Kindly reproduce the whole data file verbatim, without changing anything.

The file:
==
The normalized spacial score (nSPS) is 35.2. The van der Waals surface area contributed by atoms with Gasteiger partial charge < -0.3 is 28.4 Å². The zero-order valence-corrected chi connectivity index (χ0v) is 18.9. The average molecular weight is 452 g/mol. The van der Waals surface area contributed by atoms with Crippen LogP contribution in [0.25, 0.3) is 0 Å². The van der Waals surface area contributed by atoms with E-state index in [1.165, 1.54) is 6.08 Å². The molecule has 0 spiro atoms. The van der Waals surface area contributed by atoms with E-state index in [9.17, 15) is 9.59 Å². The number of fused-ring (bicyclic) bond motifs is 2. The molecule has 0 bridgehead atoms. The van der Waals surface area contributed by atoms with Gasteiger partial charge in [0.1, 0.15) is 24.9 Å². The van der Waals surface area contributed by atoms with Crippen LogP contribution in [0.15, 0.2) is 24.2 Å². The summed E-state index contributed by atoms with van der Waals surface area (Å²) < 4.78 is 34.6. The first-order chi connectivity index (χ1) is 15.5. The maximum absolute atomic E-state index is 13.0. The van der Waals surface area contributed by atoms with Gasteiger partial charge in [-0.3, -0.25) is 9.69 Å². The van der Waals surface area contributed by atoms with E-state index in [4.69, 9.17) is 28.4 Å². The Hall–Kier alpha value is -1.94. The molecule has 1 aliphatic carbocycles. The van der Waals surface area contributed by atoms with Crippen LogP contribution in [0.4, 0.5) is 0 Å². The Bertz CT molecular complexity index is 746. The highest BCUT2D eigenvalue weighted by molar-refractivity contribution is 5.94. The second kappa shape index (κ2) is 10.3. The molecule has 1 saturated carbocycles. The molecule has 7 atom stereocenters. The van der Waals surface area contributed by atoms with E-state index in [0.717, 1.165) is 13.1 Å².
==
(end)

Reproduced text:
The normalized spacial score (nSPS) is 35.2. The van der Waals surface area contributed by atoms with Gasteiger partial charge < -0.3 is 28.4 Å². The zero-order valence-corrected chi connectivity index (χ0v) is 18.9. The average molecular weight is 452 g/mol. The van der Waals surface area contributed by atoms with Crippen LogP contribution in [0.25, 0.3) is 0 Å². The van der Waals surface area contributed by atoms with E-state index in [1.165, 1.54) is 6.08 Å². The molecule has 0 spiro atoms. The van der Waals surface area contributed by atoms with E-state index in [9.17, 15) is 9.59 Å². The number of fused-ring (bicyclic) bond motifs is 2. The molecule has 0 bridgehead atoms. The van der Waals surface area contributed by atoms with Gasteiger partial charge in [0.1, 0.15) is 24.9 Å². The van der Waals surface area contributed by atoms with Crippen LogP contribution in [0.15, 0.2) is 24.2 Å². The summed E-state index contributed by atoms with van der Waals surface area (Å²) < 4.78 is 34.6. The first-order chi connectivity index (χ1) is 15.5. The maximum absolute atomic E-state index is 13.0. The van der Waals surface area contributed by atoms with Gasteiger partial charge in [-0.3, -0.25) is 9.69 Å². The van der Waals surface area contributed by atoms with E-state index in [4.69, 9.17) is 28.4 Å². The Hall–Kier alpha value is -1.94. The molecule has 1 aliphatic carbocycles. The van der Waals surface area contributed by atoms with Crippen LogP contribution in [0.4, 0.5) is 0 Å². The Bertz CT molecular complexity index is 746. The highest BCUT2D eigenvalue weighted by molar-refractivity contribution is 5.94. The second kappa shape index (κ2) is 10.3. The molecule has 1 saturated carbocycles. The molecule has 7 atom stereocenters. The van der Waals surface area contributed by atoms with E-state index in [0.717, 1.165) is 13.1 Å².